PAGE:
Step, Step, Step

rocky edited this page Dec 7, 2010 · 4 revisions

Why is stepping in Ruby debuggers a problem?

On the one hand, it is not uncommon for someone to complain that they were stepping along and the debugger stepped right over where they
wanted to stop. And then there is other end of the spectrum: in Ruby one can write in a streaming or functional style:

and this is a good thing. So here, one get complaints that stepping is just too tedious. Even with the traditional 3 variations of step:
“step into” or step, “step over” or next, and “step out” or finish.

I think it was in order to address this tedium that Kent Siblev added a “mode” called set force which forces stepping to stop at a new
line number.

In the trepanning debuggers, set force is now called set different. And I’ve added suffixes to the step commands to set the
mode for that one step. So step+ sets the “different” mode on for the one command no matter what the mode was. Likewise step- sets “different” mode off for the one command.

This helps but, in my own use I don’t think this goes far enough. And to go one level further is where Ruby 1.9.2 and rubinius diverge. In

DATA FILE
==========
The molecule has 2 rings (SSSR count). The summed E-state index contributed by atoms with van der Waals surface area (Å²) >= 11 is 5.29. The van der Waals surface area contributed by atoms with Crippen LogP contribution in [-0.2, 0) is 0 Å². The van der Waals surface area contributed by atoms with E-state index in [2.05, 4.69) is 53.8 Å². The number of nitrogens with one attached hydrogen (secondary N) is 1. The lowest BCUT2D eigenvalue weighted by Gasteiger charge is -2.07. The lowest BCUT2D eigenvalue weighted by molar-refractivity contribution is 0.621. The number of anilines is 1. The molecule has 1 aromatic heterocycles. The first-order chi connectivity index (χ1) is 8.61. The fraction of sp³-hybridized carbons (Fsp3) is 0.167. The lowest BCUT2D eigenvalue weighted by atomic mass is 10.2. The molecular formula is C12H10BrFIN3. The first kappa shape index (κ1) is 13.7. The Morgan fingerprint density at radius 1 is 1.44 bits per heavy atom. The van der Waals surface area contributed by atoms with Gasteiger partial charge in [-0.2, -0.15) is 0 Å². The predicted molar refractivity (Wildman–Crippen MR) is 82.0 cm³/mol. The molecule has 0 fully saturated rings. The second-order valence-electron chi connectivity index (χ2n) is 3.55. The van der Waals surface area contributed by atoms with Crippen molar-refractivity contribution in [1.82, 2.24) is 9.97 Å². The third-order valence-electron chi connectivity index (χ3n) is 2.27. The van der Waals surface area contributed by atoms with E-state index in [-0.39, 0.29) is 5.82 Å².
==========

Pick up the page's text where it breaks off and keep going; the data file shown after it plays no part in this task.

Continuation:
Ruby 1.9.2, many system-implemented calls are C functions (like upto or _times"). So the way we can filter out those calls and returns is
by saying we want to skip C call/return events. Right now you can’t step within the assembly language instructions of a C function. However in Rubinius upto and times are written in Ruby.

So what done in the Rubinius trepanning debugger was to add a mechanism to filter methods by their source location. In Rubinius many of the built-in methods have a file locations that starts “kernel/”. Note that this filename is a relative path and is stored that way even
though other file names are generally stored as absolute file names. If it turns out there are other locations, I can easily more.

And as with C events in 1.9.2 one can switch the defaults. Finally Ishould note that stepping doesn’t change the way breakpoints work. You can always set a breakpoint on a 1.9.2 C function or a Rubinius kernel method; hitting a breakpoint is independent of any kind of stepping that is performed.

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